Living With BPPV (Positional Vertigo) and The Challenges That Go With It
About 14 years ago I was walking back to my desk at work when a sudden and very strange feeling came over me. It was like the world was moving around me and I couldn’t find solid ground. It wasn’t like the dizziness you get from spinning around or after going on a crazy ride at a fair. It literally felt like the floor was on the ceiling and I had no concept of which way was up.
A very immediate trip to the doctor resulted in a diagnosis of BPPV (Benign Paroxysmal Positional Vertigo). I was told I had an inner ear issue and protein-like particles were throwing off my equilibrium. I was also told there was no way to predict if or when it would go away but that I wouldn’t die from it and there was nothing they could do medically to help me. And then I was sent home.
As a 23-year-old active woman, I was terrified beyond belief because the moving ceiling thing also made me puke non-stop. It was so bad I couldn’t work, or basically do anything. So there I was confined to my bed, hoping that this was not my new reality. And then I did what every curious person would do. I started to research online. I figured there had to be more information that would help me figure this thing out. Unfortunately, all the internet did was make me paranoid. I thought I was misdiagnosed and my reality was even worse than I had feared.
Thankfully the debilitating vertigo did go away after about a week and I went back to work and to the sports I loved. But the episodes came back randomly and without warning. The next time it lasted for only a few days. After that it came back for a day or so and would recur periodically a couple of times in a week.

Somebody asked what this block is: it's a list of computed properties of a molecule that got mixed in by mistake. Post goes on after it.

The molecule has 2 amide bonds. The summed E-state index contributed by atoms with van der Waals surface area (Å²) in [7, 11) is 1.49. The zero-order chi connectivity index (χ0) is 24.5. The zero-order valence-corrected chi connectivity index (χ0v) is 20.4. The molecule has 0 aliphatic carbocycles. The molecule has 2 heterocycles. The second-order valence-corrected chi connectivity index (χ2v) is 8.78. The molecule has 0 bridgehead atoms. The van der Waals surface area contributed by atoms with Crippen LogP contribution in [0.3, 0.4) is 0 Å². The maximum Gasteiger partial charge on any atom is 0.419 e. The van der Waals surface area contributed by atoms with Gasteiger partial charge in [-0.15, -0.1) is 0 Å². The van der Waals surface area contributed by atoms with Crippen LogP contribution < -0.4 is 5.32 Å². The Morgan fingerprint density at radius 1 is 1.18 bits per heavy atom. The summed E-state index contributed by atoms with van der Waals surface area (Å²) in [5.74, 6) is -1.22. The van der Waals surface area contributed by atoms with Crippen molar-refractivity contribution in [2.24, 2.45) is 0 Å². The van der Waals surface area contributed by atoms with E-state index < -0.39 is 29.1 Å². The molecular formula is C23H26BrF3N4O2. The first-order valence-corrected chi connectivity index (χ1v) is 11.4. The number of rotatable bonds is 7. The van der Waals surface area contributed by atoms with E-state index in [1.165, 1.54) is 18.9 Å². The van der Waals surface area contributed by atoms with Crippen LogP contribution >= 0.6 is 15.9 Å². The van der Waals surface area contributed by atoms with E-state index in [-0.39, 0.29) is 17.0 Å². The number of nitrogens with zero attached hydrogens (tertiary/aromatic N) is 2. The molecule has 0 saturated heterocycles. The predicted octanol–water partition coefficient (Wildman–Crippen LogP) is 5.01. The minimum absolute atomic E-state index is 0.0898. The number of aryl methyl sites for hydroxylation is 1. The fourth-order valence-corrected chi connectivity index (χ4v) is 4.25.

Unfortunately, I could never anticipate an “episode” and sometimes it happened at the most inopportune times. My favorite example was a job interview. The very senior, hard-core woman who I was interviewing with invited me to take a seat on the sofa in her office and well that was it! It was like the walls were moving around me. Now I dare you to try to speak coherently, look someone in the eye and not appear as though you are high on some prescription meds while the earth literally feels like it has gone off course. It’s impossible. So I did the only thing I could do and shared the fact that I had this health issue (not exactly great material for getting hired) with the scary woman. Well to my surprise she leaned in with the most compassionate look on her face and said, “I have it too. Isn’t it the most inconvenient and terrifying thing!”
The good news is that I got the job (we were now kindred spirits) and the other good news is that (touch wood) after 14 years the episodes are shorter and less frequent. But the bad news is that there are many people walking around like me (many much worse) with very little that can be done.
There are some head manipulations that are believed to work but I went to the top specialists to have it done with little success. (Admittedly I was a skeptic from the beginning, but all he did was cup my head in his hands and twisted my neck from side to side.) There are also some crazy exercises that involve falling from a seated position on the side of your bed and then getting up and doing the same thing on the other side. (An attempt at this only won me a few bruises.)
With all that modern medicine can do, it still baffles my mind that these little pebbles are rolling around in my head and there isn’t a damn thing that can be done about it. So the next time someone tells you they have vertigo remember there isn’t a little pill that can cure them. But it might just help them land a job!
(Photo: Jakopo AKA Braco)